By Deborah Meier, Theodore R. Sizer and Nancy Faust Sizer (Beacon Press, 192 pages, $23.00) BUY NOW!
reviewed by Jill Davidson
It’s nearly impossible to overestimate how many fully loaded plates most principals (and teachers) spin on any given school day. Interruption-driven, overscheduled: this is their norm. Though it may seem counterintuitive and nearly impossible to find time on a regular basis to put a page’s worth of sentences together, many school leaders have discovered that predictable, proactive communication home to families can set the tone for the school community, steering attention away from dead-ends, squabbles, and rumors, and toward celebrations, important decisions, and other matters of real significance. Reliably setting expectations, managing the flashpoints of potential misunderstandings, tooting your school’s horn—these are the basics of ally-building and cultivating partnerships.
Keeping School collects selected weekly letters from Deborah Meier, principal of Boston’s Mission Hill School and Ted and Nancy Sizer, one-year co-principals at Francis W. Parker Charter Essential School in Devens, Massachusetts, sorting them into four themes (learning, community, authority, and standards) and providing commentaries. The Sizers and Meier are the real thing, principals of a secondary school and an elementary school, newly founded schools at that, with all of the attendant joy and craziness. They are also, to say it plainly, big shots, and the letters’ accessible, informal language nicely complements their more formal writing to which we are more accustomed (this is particularly true of Ted Sizer’s letters from Parker).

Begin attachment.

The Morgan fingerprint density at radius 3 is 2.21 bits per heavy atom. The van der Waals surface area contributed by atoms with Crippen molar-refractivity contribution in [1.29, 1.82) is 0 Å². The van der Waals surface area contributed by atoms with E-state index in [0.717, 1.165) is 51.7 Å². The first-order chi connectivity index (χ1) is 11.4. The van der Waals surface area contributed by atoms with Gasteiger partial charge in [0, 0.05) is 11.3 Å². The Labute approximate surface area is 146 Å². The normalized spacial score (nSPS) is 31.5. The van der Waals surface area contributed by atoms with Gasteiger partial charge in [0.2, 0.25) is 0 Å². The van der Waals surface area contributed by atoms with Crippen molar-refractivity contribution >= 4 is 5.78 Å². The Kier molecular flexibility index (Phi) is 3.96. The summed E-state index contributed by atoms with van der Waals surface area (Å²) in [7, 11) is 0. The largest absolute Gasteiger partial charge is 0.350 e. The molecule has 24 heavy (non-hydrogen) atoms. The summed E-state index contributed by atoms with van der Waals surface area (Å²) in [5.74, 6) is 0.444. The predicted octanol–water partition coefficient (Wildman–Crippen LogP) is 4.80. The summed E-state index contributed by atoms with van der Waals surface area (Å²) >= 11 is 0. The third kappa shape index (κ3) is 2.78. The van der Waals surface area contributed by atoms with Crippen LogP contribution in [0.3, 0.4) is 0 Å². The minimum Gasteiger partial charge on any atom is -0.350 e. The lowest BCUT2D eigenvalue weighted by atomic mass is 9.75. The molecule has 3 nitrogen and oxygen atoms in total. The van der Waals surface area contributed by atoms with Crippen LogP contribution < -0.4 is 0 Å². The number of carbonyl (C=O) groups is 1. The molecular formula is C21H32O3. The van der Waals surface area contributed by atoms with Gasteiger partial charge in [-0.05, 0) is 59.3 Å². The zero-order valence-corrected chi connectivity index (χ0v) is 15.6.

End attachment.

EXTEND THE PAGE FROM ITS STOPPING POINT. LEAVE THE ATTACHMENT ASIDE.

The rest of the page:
What does Ted Sizer say to Parker community when it confronted drug use? How does Deborah Meier present to parents the choice whether to permit their children to take state standardized tests? What words and images does Nancy Sizer choose to describe education as a collaboration between teachers and families? The letters make the process of keeping school transparent, and thus serve both as wonderful models for other school leaders and offer vivid “insider access” to Mission Hill and Parker.
As much as anything else I’ve read, these letters provide tangible and specific details of what it is like not only to keep school but to keep an Essential school. In particular, the letters in the section on standards aim to reset families’ expectations about assessment, creating an alternate vision of what school can be. “Learning is different in our schools,” writes Nancy Sizer, and these letters demonstrate that one of the elements of that difference is the collaboration among educators, families, and students that Keeping School’s letters describe.